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Rambus and Infineon settle patent dispute

Chip interface designer Rambus and rival Infineon Technologies yesterday announced that they have settled all legal claims between them, including a long-running patent dispute over memory chips.22 Mar 2005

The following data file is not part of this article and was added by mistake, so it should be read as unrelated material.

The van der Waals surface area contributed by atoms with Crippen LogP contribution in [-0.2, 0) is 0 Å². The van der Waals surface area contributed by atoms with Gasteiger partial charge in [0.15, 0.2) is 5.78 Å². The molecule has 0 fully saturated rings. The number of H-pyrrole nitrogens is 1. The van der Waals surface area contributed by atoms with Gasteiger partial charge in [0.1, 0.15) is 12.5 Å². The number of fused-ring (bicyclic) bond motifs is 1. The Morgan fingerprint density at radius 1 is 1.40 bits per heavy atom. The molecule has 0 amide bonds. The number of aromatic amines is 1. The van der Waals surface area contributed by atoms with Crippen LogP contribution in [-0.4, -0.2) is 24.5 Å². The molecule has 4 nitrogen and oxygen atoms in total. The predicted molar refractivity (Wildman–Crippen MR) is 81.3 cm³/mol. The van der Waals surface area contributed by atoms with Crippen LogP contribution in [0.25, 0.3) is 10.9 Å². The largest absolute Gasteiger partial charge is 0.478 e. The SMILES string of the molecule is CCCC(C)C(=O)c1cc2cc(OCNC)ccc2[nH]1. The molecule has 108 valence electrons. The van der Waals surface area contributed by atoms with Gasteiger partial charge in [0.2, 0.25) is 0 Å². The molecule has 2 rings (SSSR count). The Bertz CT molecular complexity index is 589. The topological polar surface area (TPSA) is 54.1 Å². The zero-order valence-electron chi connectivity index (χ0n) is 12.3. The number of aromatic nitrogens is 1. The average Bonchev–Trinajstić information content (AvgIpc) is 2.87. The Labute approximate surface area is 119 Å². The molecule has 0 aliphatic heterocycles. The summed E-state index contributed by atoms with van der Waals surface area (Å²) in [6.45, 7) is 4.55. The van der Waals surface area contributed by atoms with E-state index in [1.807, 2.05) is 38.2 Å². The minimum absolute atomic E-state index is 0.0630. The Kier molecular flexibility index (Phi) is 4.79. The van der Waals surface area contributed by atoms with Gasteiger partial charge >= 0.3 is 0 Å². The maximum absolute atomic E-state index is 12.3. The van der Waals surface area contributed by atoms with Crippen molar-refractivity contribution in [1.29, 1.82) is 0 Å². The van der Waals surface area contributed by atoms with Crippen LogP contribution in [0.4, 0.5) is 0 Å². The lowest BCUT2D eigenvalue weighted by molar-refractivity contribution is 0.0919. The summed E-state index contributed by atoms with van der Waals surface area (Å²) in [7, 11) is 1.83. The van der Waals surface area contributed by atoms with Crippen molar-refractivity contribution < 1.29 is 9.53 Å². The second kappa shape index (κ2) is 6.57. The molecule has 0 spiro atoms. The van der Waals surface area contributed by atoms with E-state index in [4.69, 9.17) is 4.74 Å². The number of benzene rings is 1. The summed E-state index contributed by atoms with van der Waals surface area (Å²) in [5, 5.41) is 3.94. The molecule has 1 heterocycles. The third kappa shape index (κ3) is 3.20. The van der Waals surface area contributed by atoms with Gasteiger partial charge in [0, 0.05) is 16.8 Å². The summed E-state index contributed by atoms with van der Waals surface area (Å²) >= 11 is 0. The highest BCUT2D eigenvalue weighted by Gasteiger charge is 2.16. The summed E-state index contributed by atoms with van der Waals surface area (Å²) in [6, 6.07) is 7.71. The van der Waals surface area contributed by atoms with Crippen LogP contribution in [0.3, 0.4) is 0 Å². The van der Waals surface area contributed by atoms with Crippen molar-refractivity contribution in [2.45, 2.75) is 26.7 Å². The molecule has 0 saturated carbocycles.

Under the agreement, Infineon, Europe's third largest chip manufacturer, has been granted a worldwide licence to Rambus' patent portfolio. It will be treated as a "most-favoured" customer, and has been given an option to obtain certain other licences in the future.In exchange, Infineon will pay a quarterly license fee of $5.85 million for two years. After that time, and only if Rambus enters into additional specified licensing agreements with certain other memory chip manufacturers, Infineon will make additional quarterly payments, which may accumulate to a maximum of a further $100 million.Infineon has also given Rambus a fully-paid perpetual licence for memory interfaces.Rambus, which designs, develops and licenses high-bandwidth chip-connection technologies, sued Infineon in 2000. Rambus claimed that Infineon used technologies covered by Rambus patents without a licence.Separate actions were also raised against Hyundai Electronics (now Hynix) and Micron Technology.In the years since the filing, the case has grown ever more complex, with counterclaims, accusations of fraud and antitrust investigations all playing their part.Matters came to a head in December last year, when Infineon filed a motion to dismiss the case, alleging litigation misconduct on the part of Rambus, including the wilful destruction of evidence.Earlier this month, US District Court Judge Robert E Payne upheld Infineon's "unclean hands" argument and dismissed the patent action. One claim remained in the case, a claim by Infineon against Rambus for the purported violation of the California Business and Profession Code.At the time, Rambus senior vice president and general counsel John Danforth said that the company felt it would have a strong case on appeal, but a settlement appears to have been the preferred option.The settlement also ends an antitrust case brought by Rambus in May last year against four rivals – at least insofar as it relates to Infineon and its former parent company, Siemens.The case, which alleges that the companies engaged in a concerted and unlawful effort to eliminate competition and stifle innovation in the memory market, will continue against Hynix Semiconductor and Micron Technology.